-By Warner Todd Huston
One of the more absurd aspects of the New York school system is that the teachers union is basically given the right to investigate itself when teachers are accused of sexual misconduct. Sadly, in too many cases the union sides with the criminal teachers instead of their victims.
In the Wall Street Journal, Campbell Brown laments this cozy relationship that unions have with their predator members citing several examples of the failure to punish criminal behavior in New York schools.
"If this kind of behavior were happening in any adult workplace in America, there would be zero tolerance. Yet our public school children are defenseless," he writes.
This lack of punishment occurs, Brown says, because of how the law is written.
Here's why. Under current New York law, an accusation is first vetted by an independent investigator. (In New York City, that's the special commissioner of investigation; elsewhere in the state, it can be an independent law firm or the local school superintendent.) Then the case goes before an employment arbitrator. The local teachers union and school district together choose the arbitrators, who in turn are paid up to $1,400 per day. And therein lies the problem.
Still don't see the problem? Brown goes on.
For many arbitrators, their livelihood depends on pleasing the unions (whether the United Federation of Teachers in New York City, or other local unions). And the unions--believing that they are helping the cause of teachers by being weak on sexual predators--prefer suspensions and fines, and not dismissal, for teachers charged with inappropriate sexual conduct. The effects of this policy are mounting.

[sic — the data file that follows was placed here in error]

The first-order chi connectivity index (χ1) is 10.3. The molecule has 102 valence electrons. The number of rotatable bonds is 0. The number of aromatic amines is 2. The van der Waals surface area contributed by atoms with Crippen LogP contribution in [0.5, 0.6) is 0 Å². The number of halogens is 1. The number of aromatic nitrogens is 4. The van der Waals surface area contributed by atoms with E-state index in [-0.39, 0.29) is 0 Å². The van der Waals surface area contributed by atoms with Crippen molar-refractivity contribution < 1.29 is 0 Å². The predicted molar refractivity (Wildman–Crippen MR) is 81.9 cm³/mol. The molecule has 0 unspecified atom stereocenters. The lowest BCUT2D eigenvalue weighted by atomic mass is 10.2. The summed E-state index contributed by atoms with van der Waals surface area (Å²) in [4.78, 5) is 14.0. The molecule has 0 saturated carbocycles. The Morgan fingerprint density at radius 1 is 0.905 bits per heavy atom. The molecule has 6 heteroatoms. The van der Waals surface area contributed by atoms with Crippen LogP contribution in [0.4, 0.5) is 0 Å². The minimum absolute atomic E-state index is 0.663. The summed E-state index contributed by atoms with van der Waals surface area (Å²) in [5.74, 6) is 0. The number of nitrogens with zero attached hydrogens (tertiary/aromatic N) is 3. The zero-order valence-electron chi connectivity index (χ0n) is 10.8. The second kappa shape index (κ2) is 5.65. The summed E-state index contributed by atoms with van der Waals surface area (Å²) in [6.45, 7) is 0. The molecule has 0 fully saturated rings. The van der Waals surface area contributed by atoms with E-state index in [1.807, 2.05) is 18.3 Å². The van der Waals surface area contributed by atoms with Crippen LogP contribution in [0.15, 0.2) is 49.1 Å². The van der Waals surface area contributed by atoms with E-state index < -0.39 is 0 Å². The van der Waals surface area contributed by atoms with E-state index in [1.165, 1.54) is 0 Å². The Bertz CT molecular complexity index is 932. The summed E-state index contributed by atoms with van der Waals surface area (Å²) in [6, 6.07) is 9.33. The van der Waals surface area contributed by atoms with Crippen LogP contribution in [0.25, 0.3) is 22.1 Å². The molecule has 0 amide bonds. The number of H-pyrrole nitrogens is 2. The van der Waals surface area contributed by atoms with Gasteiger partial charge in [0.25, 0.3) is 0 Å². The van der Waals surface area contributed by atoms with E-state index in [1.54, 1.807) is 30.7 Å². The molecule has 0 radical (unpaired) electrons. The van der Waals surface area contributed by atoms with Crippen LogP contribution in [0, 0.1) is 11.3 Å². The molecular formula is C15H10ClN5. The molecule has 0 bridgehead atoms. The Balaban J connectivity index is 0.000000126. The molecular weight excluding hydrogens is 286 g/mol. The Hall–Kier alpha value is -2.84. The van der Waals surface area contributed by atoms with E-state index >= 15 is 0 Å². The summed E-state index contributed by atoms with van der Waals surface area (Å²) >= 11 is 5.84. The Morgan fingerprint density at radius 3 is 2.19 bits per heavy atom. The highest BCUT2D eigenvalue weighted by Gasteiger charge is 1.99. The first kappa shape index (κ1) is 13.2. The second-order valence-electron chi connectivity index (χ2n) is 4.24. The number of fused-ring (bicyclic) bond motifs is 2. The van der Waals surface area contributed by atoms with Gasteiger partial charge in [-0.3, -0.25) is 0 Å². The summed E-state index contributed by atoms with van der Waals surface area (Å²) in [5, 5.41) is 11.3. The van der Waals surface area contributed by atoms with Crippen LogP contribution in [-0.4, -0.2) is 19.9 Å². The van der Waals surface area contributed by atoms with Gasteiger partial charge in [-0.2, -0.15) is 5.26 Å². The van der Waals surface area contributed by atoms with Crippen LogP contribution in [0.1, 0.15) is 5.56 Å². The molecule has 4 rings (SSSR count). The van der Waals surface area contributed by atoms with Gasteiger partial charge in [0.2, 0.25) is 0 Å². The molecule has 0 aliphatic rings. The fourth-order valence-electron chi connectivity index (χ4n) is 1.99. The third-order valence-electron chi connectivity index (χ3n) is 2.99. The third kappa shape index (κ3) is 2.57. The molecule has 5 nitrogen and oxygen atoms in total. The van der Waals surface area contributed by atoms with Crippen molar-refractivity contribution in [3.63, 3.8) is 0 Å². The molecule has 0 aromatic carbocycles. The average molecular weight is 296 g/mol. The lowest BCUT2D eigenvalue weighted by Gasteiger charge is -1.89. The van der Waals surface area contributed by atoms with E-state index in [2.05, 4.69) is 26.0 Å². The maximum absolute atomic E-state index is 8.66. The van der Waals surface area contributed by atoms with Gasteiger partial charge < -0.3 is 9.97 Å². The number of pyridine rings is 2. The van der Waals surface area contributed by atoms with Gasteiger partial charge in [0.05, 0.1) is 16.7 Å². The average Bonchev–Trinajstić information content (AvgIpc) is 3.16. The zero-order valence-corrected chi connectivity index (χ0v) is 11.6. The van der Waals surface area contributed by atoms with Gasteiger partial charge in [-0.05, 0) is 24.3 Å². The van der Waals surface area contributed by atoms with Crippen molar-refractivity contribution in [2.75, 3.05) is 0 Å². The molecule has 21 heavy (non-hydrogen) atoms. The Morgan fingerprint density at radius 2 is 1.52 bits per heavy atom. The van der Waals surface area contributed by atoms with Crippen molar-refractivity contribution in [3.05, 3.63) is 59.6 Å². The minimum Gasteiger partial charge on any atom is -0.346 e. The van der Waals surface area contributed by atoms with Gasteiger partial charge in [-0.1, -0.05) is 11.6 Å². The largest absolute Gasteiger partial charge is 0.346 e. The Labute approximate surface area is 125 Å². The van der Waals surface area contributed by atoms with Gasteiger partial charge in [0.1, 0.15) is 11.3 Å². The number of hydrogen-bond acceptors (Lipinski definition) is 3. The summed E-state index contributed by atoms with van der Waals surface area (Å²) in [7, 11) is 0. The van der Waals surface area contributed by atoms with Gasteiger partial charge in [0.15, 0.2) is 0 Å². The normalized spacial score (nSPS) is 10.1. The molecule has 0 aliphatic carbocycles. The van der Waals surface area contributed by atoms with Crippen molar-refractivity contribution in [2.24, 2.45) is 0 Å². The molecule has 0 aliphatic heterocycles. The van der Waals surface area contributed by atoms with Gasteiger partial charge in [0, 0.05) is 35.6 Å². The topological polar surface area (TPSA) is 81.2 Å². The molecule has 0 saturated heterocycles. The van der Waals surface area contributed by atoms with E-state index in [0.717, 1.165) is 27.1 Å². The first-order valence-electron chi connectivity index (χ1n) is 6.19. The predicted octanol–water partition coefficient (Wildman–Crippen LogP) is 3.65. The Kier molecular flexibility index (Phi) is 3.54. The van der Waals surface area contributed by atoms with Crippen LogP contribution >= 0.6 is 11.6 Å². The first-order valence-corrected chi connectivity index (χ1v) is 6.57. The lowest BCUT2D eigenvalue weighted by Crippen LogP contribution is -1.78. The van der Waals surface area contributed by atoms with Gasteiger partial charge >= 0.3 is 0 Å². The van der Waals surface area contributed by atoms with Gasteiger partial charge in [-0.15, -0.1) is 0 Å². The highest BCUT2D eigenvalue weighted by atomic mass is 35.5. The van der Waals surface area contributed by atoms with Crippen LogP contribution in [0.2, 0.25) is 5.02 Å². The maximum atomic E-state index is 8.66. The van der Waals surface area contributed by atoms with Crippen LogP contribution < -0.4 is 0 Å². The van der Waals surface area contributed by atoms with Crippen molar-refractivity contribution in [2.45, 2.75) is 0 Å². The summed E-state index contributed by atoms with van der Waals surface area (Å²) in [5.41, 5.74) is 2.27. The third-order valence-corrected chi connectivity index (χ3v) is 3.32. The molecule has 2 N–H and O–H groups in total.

So, these "arbiters" are beholden to the teachers and their union, the very people accused of predation yet are still expected to pass unbiased judgment?
Brown goes on to point out that even when the arbiters do punish sexual predator teachers the sentence is often more like a slap on the wrist after which the teacher is right back in the system to perpetrate more acts of predation.
It makes one wonder just who is representing the interests of these kids who’ve had their innocence stolen by sexual predator teachers?
Brown goes on to say that this horrid situation is thankfully not going unnoticed.
Fortunately, state Sen. Stephen Saland has proposed legislation in Albany to do just this, removing arbitrators' final say while still giving teachers due process and the opportunity to appeal terminations in court. But the buck would stop with those officials in charge of our schools and tasked with protecting our kids: the chancellor in New York City, and school districts elsewhere in the state.
But guess who is allowed to have a major say in whether or not the reform gets passed? You guessed it, the union.
Brown hopes the union will suddenly see the light and realize that its practice of allowing sexual predators to keep indulging their crimes at will is not a very good one. But, one would be excused for doubting that the unions will ever do the right thing since for decades they've been guilty of facilitating this sexual misconduct in the first place.